India’s dependence on coal is only going to increase in future. In fact, the Indian government’s premier policy think tank, the NITI Aayog, has conducted an analysis showing that the share of coal will likely rise to 51% in 2030, from the present level of 47%. In turn, policymakers are using clever cost-benefit techniques to justify the continued need for thermal power projects. On the other hand, the ecological impact of burning coal are too well-known today. Communities like the people of Ramagundam suffer ill health, ecological desolation, job losses and access to clean air on account of coal-fired thermal power plants – across India. And the economics of a thermal power plant seldom factor in the cost of such externalities, as a result keeping coal power cheap.
The Supreme Court and the NGT verdicts could change this status quo by delegitimising the economic feasibility of coal power.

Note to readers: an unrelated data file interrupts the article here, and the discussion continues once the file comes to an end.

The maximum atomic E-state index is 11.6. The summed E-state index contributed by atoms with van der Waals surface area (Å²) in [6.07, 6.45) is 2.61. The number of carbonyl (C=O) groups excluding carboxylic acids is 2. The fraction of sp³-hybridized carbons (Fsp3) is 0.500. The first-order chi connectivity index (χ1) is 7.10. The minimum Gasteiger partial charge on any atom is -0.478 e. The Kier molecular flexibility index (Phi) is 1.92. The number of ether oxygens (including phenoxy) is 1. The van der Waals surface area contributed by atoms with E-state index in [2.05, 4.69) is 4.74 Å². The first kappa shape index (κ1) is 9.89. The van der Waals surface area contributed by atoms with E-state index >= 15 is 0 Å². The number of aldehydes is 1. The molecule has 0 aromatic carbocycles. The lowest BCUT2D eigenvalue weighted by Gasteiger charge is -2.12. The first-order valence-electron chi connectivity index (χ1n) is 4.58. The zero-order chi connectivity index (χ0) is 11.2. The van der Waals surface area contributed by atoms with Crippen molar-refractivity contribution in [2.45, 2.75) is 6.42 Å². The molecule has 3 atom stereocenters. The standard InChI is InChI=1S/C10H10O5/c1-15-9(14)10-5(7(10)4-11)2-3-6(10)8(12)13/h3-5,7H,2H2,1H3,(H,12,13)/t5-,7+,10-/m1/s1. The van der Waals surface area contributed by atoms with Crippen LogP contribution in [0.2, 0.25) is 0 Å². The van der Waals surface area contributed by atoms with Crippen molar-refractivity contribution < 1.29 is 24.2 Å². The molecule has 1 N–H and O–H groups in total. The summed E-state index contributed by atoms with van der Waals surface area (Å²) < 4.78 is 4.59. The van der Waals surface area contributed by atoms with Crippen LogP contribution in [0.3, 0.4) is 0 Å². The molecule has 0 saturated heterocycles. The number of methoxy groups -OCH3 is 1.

We can’t ignore the ecological and public health and the climate impact of coal any longer. It is imperative that policymakers develop mechanisms that help India’s macro and regional economies transition to cleaner alternatives in a just way. Of course, together with the political reality of India’s dependence on coal for future energy security, this move will impose several practical challenges – and the Ramagundam verdict should be viewed in this context.
In addition to serving as a tool to assess the health and environmental damage of burning coal, the proposed cumulative impact studies also take us a step closer to internalising the externalities of coal-based development. Assuming that these studies are conducted in good faith and fairly.
Dharmesh Shah is a senior technical advisor with the Delhi-based Lawyers’ Initiative for Forests and Environment (LIFE).
Formerly the National Thermal Power Corporation↩